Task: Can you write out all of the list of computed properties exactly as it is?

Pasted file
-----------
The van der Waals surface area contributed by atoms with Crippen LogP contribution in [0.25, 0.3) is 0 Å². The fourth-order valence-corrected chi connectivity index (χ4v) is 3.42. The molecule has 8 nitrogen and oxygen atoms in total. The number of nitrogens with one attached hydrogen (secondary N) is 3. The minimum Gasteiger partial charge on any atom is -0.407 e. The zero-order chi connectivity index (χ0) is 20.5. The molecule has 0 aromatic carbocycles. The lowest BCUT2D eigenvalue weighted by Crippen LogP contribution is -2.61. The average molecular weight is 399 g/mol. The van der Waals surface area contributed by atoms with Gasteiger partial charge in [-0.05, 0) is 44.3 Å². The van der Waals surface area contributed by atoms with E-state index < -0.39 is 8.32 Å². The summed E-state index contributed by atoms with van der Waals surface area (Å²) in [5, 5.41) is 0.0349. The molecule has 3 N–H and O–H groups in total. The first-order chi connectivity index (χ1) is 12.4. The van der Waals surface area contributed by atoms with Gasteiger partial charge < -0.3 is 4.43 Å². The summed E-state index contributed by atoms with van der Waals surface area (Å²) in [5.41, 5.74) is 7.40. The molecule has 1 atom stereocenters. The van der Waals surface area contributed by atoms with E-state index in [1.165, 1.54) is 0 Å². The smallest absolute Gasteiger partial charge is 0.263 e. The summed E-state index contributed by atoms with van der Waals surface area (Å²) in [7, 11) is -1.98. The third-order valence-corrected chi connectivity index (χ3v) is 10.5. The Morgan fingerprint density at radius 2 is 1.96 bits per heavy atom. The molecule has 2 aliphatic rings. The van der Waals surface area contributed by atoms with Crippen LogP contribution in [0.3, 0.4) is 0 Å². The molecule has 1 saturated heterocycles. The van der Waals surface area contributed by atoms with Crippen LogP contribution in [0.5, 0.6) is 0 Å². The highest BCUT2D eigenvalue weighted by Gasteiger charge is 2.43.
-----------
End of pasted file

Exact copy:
The van der Waals surface area contributed by atoms with Crippen LogP contribution in [0.25, 0.3) is 0 Å². The fourth-order valence-corrected chi connectivity index (χ4v) is 3.42. The molecule has 8 nitrogen and oxygen atoms in total. The number of nitrogens with one attached hydrogen (secondary N) is 3. The minimum Gasteiger partial charge on any atom is -0.407 e. The zero-order chi connectivity index (χ0) is 20.5. The molecule has 0 aromatic carbocycles. The lowest BCUT2D eigenvalue weighted by Crippen LogP contribution is -2.61. The average molecular weight is 399 g/mol. The van der Waals surface area contributed by atoms with Gasteiger partial charge in [-0.05, 0) is 44.3 Å². The van der Waals surface area contributed by atoms with E-state index < -0.39 is 8.32 Å². The summed E-state index contributed by atoms with van der Waals surface area (Å²) in [5, 5.41) is 0.0349. The molecule has 3 N–H and O–H groups in total. The first-order chi connectivity index (χ1) is 12.4. The van der Waals surface area contributed by atoms with Gasteiger partial charge < -0.3 is 4.43 Å². The summed E-state index contributed by atoms with van der Waals surface area (Å²) in [5.41, 5.74) is 7.40. The molecule has 1 atom stereocenters. The van der Waals surface area contributed by atoms with E-state index in [1.165, 1.54) is 0 Å². The smallest absolute Gasteiger partial charge is 0.263 e. The summed E-state index contributed by atoms with van der Waals surface area (Å²) in [7, 11) is -1.98. The third-order valence-corrected chi connectivity index (χ3v) is 10.5. The Morgan fingerprint density at radius 2 is 1.96 bits per heavy atom. The molecule has 2 aliphatic rings. The van der Waals surface area contributed by atoms with Crippen LogP contribution in [0.3, 0.4) is 0 Å². The molecule has 1 saturated heterocycles. The van der Waals surface area contributed by atoms with Crippen LogP contribution in [0.5, 0.6) is 0 Å². The highest BCUT2D eigenvalue weighted by Gasteiger charge is 2.43.